- Irrational Laws?
- Rabbi Moshe Ben-Chaim
Reader: I have a question. In one of the articles on your web
site you mention the Ibn Ezra who says (Shemos 20:1) that if a
commandment goes against rationality then we cannot accept it but must
explain it some other way. I was wondering how this can fit with God's
commandment to Avraham to sacrifice his son. How could Avraham have
accepted this commandment at face value if it goes against
rationality. It is no worse than the verse the Ibn Ezra brings down of
"U'maltem es orlas levavchem".
- Mesora: Your question is very
- There is one distinction I would make. Regarding the Ibn Ezra, if a
command FOR ALL JEWS would exist as "u'maltem", taken
literally, "cut out your hearts", this would cause the end
of Jewish people, a direct contradiction that Jewish people should
exist to perfect themselves. Additionally, the second half of that
verse reads, "and your necks shall no longer be stiff". This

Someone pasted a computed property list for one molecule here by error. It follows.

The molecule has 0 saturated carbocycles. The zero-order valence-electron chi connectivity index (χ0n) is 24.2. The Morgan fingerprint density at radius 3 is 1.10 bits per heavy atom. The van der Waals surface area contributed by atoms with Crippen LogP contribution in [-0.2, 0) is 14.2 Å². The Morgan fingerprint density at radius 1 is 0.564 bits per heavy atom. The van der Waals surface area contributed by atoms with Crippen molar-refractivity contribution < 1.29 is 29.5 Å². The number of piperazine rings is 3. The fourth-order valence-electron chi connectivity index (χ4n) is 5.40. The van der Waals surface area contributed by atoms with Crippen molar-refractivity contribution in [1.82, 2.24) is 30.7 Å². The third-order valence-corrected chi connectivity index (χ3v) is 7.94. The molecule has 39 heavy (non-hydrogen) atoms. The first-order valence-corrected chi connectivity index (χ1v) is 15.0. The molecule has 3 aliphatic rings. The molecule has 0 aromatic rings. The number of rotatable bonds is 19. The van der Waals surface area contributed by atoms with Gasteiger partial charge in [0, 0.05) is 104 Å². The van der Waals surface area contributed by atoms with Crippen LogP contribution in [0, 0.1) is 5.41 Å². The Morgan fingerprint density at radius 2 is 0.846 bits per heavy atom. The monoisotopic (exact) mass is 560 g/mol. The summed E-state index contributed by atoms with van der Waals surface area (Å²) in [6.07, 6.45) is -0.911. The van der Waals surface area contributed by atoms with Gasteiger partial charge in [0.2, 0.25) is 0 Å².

means that the command of "circumcising the foreskins of your
hearts" must result in an improvement in man's nature, where he
is no longer stubborn. Clearly, the command of "circumcising the
foreskins of your hearts" is not a directive to kill ourselves,
but rather to improve our ethics - to eradicate our stubborn nature in
connection with Torah adherence.
- A command to Abraham to slay his son doesn't contradict anything.
You might say it contradicts God's very promise to make Abraham's seed
as numerous as the stars and the sands. Perhaps Abraham's greatness is
testified by his silence when commanded he slaughter his son. Abraham
did not feel God must rely on Isaac to achieve His goals of populating
Abraham's seed. There was no contradiction in Abraham's mind. Abraham
knew that God's capabilities are boundless. Abraham also felt ignorant
of how such a command would be a good, and didn't allow his ignorance
to present a question on God's abilities. He therefore selected to
follow God's decree and attempt to slaughter Isaac.
- This last idea is not my own, I heard it from a teacher.